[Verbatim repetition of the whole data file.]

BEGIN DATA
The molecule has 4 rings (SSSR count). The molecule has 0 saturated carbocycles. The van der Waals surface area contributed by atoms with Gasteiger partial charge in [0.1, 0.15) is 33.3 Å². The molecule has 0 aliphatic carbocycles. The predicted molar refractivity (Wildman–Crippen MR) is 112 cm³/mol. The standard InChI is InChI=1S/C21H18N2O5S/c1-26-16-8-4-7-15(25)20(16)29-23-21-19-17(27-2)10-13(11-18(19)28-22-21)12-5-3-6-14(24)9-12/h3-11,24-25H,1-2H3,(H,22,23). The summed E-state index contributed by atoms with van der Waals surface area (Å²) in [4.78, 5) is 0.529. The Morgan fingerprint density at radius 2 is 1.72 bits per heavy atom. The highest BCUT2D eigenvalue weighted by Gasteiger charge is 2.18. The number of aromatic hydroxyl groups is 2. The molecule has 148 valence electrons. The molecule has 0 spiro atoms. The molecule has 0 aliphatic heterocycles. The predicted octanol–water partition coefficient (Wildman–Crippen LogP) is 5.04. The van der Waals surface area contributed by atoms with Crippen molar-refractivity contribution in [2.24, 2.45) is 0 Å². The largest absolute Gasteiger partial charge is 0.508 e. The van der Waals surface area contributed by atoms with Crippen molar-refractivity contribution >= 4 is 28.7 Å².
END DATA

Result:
The molecule has 4 rings (SSSR count). The molecule has 0 saturated carbocycles. The van der Waals surface area contributed by atoms with Gasteiger partial charge in [0.1, 0.15) is 33.3 Å². The molecule has 0 aliphatic carbocycles. The predicted molar refractivity (Wildman–Crippen MR) is 112 cm³/mol. The standard InChI is InChI=1S/C21H18N2O5S/c1-26-16-8-4-7-15(25)20(16)29-23-21-19-17(27-2)10-13(11-18(19)28-22-21)12-5-3-6-14(24)9-12/h3-11,24-25H,1-2H3,(H,22,23). The summed E-state index contributed by atoms with van der Waals surface area (Å²) in [4.78, 5) is 0.529. The Morgan fingerprint density at radius 2 is 1.72 bits per heavy atom. The highest BCUT2D eigenvalue weighted by Gasteiger charge is 2.18. The number of aromatic hydroxyl groups is 2. The molecule has 148 valence electrons. The molecule has 0 spiro atoms. The molecule has 0 aliphatic heterocycles. The predicted octanol–water partition coefficient (Wildman–Crippen LogP) is 5.04. The van der Waals surface area contributed by atoms with Crippen molar-refractivity contribution in [2.24, 2.45) is 0 Å². The largest absolute Gasteiger partial charge is 0.508 e. The van der Waals surface area contributed by atoms with Crippen molar-refractivity contribution >= 4 is 28.7 Å².